15
Oct

How to Take Care of Your Teeth After an Extraction

Written by Dental Magazine. Posted in Dental implant cost, Dental implant surgery, Same day dental implants

Are you going to have wisdom tooth removal? You may wonder if you can have alcohol after tooth extraction, or what you are allowed to eat. Whether you have an impacted canine tooth or some other sort of impacted tooth removal surgery scheduled, here’s what you need to know about how to take care of yourself after tooth extraction.

The First 24 Hours

This day will set the tone for all the rest of your healing. On this day, you want to concentrate on a couple of important things:

  1. Controlling the bleeding
  2. Protecting the blood clot that forms after the tooth is removed
  3. Minimizing your pain
  4. What to eat and drink
  5. Cleaning your teeth
  6. Using any medications you have been given

Controlling Bleeding

It is important to get bleeding under control as soon as possible. Once your tooth is removed, the oral surgeon will give you some gauze to bite down on. Bleeding may start up again during the next 24 hours. If it does, use a fresh piece of moistened gauze in the same way. If the bleeding persists beyond the first 24 hours or there’s a lot of blood, contact your dentist.

Protecting the Clot

When you’ve had a tooth extraction, it’s important to protect the blood clot that forms over the spot where the tooth was removed. Make sure that you don’t rinse out your mouth for the first 24 hours. You should also avoid spitting or doing anything that would create a negative pressure, such as sucking or blowing. This means no drinking through straws, no smoking, no playing musical instruments, and no blowing up balloons. If you find that you have to sneeze, be sure to do so with your mouth open.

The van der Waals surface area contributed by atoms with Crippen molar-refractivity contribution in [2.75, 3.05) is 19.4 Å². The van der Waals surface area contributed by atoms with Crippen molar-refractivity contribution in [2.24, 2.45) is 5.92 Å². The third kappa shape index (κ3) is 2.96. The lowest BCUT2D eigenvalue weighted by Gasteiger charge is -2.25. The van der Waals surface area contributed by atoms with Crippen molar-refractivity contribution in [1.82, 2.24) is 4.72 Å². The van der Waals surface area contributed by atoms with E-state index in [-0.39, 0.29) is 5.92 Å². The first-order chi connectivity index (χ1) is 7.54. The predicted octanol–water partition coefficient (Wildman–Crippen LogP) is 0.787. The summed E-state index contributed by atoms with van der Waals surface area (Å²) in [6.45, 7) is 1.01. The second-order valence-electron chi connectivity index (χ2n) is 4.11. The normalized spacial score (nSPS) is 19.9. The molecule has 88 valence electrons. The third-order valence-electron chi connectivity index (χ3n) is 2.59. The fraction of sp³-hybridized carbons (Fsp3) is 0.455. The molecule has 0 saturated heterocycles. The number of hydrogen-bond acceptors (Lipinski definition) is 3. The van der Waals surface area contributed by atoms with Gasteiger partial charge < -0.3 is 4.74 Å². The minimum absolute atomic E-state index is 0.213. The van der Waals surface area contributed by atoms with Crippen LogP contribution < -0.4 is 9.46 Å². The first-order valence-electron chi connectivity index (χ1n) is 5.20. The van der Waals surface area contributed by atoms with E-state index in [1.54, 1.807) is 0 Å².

Minimizing Pain

While it might be tempting to try alcohol after tooth extraction as a way of minimizing pain, that’s not really your best bet here. For pain control, the best option is to use the minimum amount of pain reliever necessary in order to control your discomfort.

Most of the time, ibuprofen is the best way to control pain after you have had a tooth extraction. If you can’t use ibuprofen, acetaminophen is another possibility. It’s not a good idea to use aspirin as aspirin can exacerbate bleeding problems. For serious extractions, some oral surgeons may give you prescription pain medications.

Food and Drink

In the first 24 hours you should not have alcohol after tooth extraction. You should also not drink any alcohol after tooth extraction while you are taking narcotic pain relievers or certain antibiotics.

You should avoid eating anything or drinking anything except prescribe medication for the first hour after a tooth extraction. For the next 23 hours, stay hydrated with lots of liquids.

Cleaning

It’s not necessary to brush your teeth for the first 24 hours after you have a tooth extraction. If you really want to do so anyway, carefully clean your teeth, stopping well short of the area where you had the tooth removed and do not rinse your mouth.

Medications

Your oral surgeon may give you medication to take home. These could be prescribed antibiotics or painkillers. Make sure you understand how to take all your medication and get instructions in writing. If you’re taking any narcotics or antibiotics, it’s possible they may cause stomach upset. Find out if you should take them on a full stomach to help avoid this issue.

After 24 Hours

After the first 24 hours there are a few things you’ll need to do to take care of your mouth.

Protect

Favor the other side of your mouth when chewing or doing anything that might hurt the extraction site. Avoid any kind of sucking or blowing motion for at least a week.

Eating

Alcohol after tooth extraction is okay, but only after the first week. Drink plenty of fluids and favor softer foods for seven days. Both food and drinks should be cool. Avoid too much sugar and don’t eat anything that’s crunchy or that might tear up your mouth.

Follow these instructions, be gentle with your teeth for a few days, and you’ll be over your tooth extraction in no time.

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